In part, these reductions in speed are caused by a higher load on neighborhood internet services — because everyone is working from home and relying on the same bandwidth, the internet will be a bit slower in your area. However, that doesn’t mean you can’t do anything to make your home network a bit faster, not to mention a bunch more secure. Read on for some tips you can follow today to improve your home network in almost every way.
Invest in Better Internet
The simplest way to ensure your internet moves at a faster pace is to contact your internet service provider (ISP) and upgrade to a higher-tier internet plan. All ISPs offer tiers of service, which helps them deliver fast speeds to homes that require it while giving fewer resources to homes that don’t rely on the internet quite as heavily. Because you are working from home, you could benefit from better service, so it might be worthwhile to invest in a better plan if not the best plan available.
Because you need better internet to work from home, you might contact your employer and discuss the possibility of them defraying the cost between your current services and the internet speed you require to perform your job. If your employer refuses, you should track your work-at-home expenses, to include your internet services, and deduct them from your income taxes next year.
Upgrade Your Router
Then again, if you already pay for the best internet plan in your area, it might not be your ISP but your router that is slowing you down. Even just a few years ago, internet speeds were much slower than they are now, and hardware like your router was not built to convey speeds above what was available at the time. As a result, your older router might tap out at a certain speed threshold well below what you need and expect.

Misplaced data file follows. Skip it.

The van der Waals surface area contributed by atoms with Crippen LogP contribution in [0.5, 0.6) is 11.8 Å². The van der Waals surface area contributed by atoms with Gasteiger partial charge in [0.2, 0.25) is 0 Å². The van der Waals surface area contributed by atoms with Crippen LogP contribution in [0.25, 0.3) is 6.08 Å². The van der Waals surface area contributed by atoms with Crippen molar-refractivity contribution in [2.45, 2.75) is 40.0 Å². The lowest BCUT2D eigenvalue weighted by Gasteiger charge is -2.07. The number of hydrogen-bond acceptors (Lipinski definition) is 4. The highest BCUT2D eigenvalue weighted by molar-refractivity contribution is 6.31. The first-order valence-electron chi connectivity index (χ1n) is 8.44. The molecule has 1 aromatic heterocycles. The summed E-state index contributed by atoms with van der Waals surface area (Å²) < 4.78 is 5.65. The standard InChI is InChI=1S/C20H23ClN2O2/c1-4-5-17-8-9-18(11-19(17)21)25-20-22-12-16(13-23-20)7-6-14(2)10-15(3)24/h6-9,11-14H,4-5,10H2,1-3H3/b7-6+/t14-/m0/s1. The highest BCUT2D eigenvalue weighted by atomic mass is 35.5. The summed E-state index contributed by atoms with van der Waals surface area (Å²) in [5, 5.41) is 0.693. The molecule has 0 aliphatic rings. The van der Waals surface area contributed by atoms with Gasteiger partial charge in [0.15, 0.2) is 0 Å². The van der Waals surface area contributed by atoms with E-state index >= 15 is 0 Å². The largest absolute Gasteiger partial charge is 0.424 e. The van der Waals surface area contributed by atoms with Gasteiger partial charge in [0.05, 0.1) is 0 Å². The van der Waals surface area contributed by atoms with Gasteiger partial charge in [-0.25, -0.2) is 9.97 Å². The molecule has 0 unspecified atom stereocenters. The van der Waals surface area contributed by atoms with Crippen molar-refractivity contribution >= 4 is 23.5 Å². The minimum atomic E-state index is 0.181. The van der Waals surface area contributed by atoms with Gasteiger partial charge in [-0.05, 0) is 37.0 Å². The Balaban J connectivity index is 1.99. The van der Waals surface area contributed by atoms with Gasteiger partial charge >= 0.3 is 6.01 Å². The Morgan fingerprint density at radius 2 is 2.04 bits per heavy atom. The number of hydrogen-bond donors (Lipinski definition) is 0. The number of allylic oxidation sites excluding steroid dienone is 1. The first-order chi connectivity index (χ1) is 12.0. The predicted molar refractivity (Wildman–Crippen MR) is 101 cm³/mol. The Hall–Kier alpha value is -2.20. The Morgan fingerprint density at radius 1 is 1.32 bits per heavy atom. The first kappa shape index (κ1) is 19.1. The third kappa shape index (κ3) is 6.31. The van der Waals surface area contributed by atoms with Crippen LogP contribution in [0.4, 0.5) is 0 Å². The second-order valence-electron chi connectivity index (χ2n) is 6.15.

If your router is five years old or older, you definitely need to consider upgrading it. While you are at it, you might invest in a Wi-Fi extender, especially if your typical home workspace barely receives any internet bars. As with your internet service, you might ask your employer to contribute to this upgrade, but if they don’t you should be able to deduct them from your taxes.
Update Your Firmware
Whether or not you get a new router, you need to spend some time updating its firmware. Routers, like other hardware, only works thanks to installed applications; this isn’t software, as you might find on computers and smartphones, but firmware, a type of fixed data that allows the device to function. However, like software, firmware needs to be updated from time to time to ensure efficiency and eliminate vulnerabilities.
Updating your router’s firmware is easier than you might expect. If you have a smart router, you might be able to schedule updates for automatic download and installation through an app on your smartphone. For everyone else, updating is a matter of typing the router’s IP address into a web browser, logging in and navigating through the settings to find any available updates. It is a process that should take a few minutes, so you might plan to do it during a work break or after you clock out for the day.
Acquire Antivirus Tools
Finally, your internet might be slow because your home network is under attack. Typically, home networks and devices are not prime targets for cybercrime because individuals have less data and less money than businesses. However, now that so many workers are logging into the office from home — and because home networks tend to be much less defended than business networks — many cybercriminals are pivoting to launch a greater number of attacks on unsuspecting home users.
Having antivirus tools on your devices is good, but having a network antivirus is even better. More robust, network-wide security helps you monitor the traffic on your network for suspicious activity that might be a bad-actor searching for valuable data to steal and abuse. Because protecting your network should be important to your employer — because you are working with trade secrets, sensitive customer info and more — you can (once again) make a request that your employer compensates you for this investment.
Working from home isn’t easy for dozens of reasons, like a relaxed schedule, a bevy of distractions and the low-level stress of the unfolding crisis, but it shouldn’t be hard because of your internet. By making a few small changes to how your internet works, you should find much faster web speeds, making working from home that much less frustrating.